Gay couples who want to get married in a church now have a guide to clergy who will officiate. The religious officiant list from the gay rights group Equality Illinois includes 250 clergy of various denominations who will marry same-sex couples.
The Rev. Sonja Ingebritsen of the Church of the Good Shepherd in Carbondale is one of them, and she says her phone is ringing, and not just from local inquiries. “A number of calls that I’m getting are from couples who are out-of-state who don’t expect to see marriage equality happening anytime in the near future, but for many of them, they’ve neen together five, 12, 20 years, and they are wanting to have their unions recognized legally” she said, mentioning Kentucky, Missouri and Tennessee as places from which she has field calls.
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Same-sex couples can get married in states where it is legal, and that marriage will be recognized under federal law. Also, some states will recognize same-sex marriages legally performed in other states, even if they don’t allow same-sex marriage in their state.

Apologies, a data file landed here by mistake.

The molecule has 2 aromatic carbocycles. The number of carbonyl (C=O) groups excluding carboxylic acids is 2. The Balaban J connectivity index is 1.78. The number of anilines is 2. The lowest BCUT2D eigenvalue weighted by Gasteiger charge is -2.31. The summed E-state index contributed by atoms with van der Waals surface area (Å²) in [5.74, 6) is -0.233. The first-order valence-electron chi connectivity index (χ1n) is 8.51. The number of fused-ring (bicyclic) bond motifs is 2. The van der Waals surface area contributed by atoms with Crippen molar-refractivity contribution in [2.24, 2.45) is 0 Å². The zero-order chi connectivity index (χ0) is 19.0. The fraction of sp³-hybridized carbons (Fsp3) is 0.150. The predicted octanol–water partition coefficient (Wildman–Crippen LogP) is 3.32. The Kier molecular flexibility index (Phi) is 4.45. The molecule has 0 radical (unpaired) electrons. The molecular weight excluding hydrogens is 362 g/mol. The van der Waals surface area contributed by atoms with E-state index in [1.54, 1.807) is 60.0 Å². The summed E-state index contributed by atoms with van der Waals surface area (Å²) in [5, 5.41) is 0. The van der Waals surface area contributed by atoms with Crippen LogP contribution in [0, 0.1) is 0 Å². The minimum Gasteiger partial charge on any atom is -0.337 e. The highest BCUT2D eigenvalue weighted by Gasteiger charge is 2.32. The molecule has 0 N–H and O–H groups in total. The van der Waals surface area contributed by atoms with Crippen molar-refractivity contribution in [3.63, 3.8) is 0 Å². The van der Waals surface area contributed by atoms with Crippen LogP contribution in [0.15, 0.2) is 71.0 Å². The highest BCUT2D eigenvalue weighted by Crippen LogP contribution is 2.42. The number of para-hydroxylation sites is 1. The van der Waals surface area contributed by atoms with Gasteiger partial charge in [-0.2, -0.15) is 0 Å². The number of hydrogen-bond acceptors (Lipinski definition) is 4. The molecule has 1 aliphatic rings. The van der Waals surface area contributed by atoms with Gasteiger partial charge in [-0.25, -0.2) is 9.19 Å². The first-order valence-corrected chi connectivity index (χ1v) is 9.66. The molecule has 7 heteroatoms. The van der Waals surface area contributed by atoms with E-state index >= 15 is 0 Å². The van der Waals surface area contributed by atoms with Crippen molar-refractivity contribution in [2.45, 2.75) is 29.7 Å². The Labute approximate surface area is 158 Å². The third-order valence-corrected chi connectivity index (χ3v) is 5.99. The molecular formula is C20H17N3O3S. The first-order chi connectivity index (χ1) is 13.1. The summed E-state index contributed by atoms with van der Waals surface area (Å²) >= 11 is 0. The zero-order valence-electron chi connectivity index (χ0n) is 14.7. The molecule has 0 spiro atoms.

Of the clergy on the list, many, such as Ingebritsen, are from the United Church of Christ. Others are Unitarian Universalist, Presbyterian, United Methodist, Evangelical Lutheran, Episcopal, Jewish Reform or non-denominational, with a smattering from some other denominations.
Ingebritsen says many gays have been pushed away from church, and she’s happy to welcome those; she says for those who have been churchgoers but who never dreamed they’d be able to get married in church, this is “hugely important.”
Counties where same-sex couples can be married now are Champaign, Clinton, Cook, DeKalb, Greene, Grundy, Hardin, Jackson, Macon, McLean, Ogle, Perry, St. Clair, Wabash, and Woodford. It’ll be the law statewide on June 1.
Under the law, clergy cannot be required to marry same-sex couples. Those who do so, do so voluntarily.